4. #4 Coturnix
    April 5, 2009

    Oh, and the “has argued” link is broken… ;-)

  5. #5 David Dobbs
    April 6, 2009

    Jay & Bora,

    Thanks for your comments.

    Jay, your request for examples of the “First kill all the journalists” meme is well-advised, for indeed we don’t want to misrepresent the nature of the discussion. Unfortunately, there are examples of this sentiment expressed in the blogosphere about science journalists, including by very prominent bloggers; I’ll post a few examples later after I do due diligence. My own feeling is that the discussion is moving away from such rhetoric; my post is in part an effort to accelerate that move so we can all consider this print v online or MSM v New Stream Media in a properly open-minded and nuanced manner.

    And Bora, as I mentioned at your site: while your post about “‘Journalists v blogs’ is bad framing” makes a good basic point about framing, it contains two errors about MY post to which it is partially a response:

    1. My post about MSM, blogs, PTSD, etc was NOT written “in reply” to your epic post, for I had not read your epic post before writing my post. No big deal, but readers might be confused if they go to my post looking for a response to yours.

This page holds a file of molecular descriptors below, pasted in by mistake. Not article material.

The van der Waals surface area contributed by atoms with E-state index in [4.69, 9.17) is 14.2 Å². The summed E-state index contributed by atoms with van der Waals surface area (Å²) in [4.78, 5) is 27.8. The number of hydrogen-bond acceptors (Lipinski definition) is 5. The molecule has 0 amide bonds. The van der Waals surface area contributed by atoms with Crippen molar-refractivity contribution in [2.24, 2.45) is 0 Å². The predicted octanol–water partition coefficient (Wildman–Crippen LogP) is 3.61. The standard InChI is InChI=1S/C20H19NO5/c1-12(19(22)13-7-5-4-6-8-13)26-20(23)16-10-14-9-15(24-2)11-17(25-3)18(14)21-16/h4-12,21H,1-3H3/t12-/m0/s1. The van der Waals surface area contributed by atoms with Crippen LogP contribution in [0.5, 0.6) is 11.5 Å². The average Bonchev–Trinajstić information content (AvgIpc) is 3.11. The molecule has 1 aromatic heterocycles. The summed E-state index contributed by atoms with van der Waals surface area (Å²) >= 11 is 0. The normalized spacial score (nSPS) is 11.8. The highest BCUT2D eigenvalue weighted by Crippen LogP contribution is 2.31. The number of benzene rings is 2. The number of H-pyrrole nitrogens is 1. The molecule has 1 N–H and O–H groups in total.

2. You err in citing my post as an example of the “can blogs replace newspapers” question. I was not addressing whether blogs could replace newspapers. I was addressing whether the online venue could support the sort of long, slow work and research and rumination that is necessary to write long magazine articles. That’s a different matter.

    And I did not and don’t argue that such support is impossible. We may find a way. But we won’t find a way to support that long, slow, and expensive process if we don’t recognize its particular advantages, and at this point I don’t think the debate is recognizing those advantages.

    As to the “business model” — you may not think it important, but it IS important if people are to have the time to do this sort of work. Note this is NOT the “investigative journalism” that new efforts are (wisely) trying to find and fund online venues for. This is something a bit different. And the sort of process I describe as crucial in the PTSD story requires time and travel, and that requires money.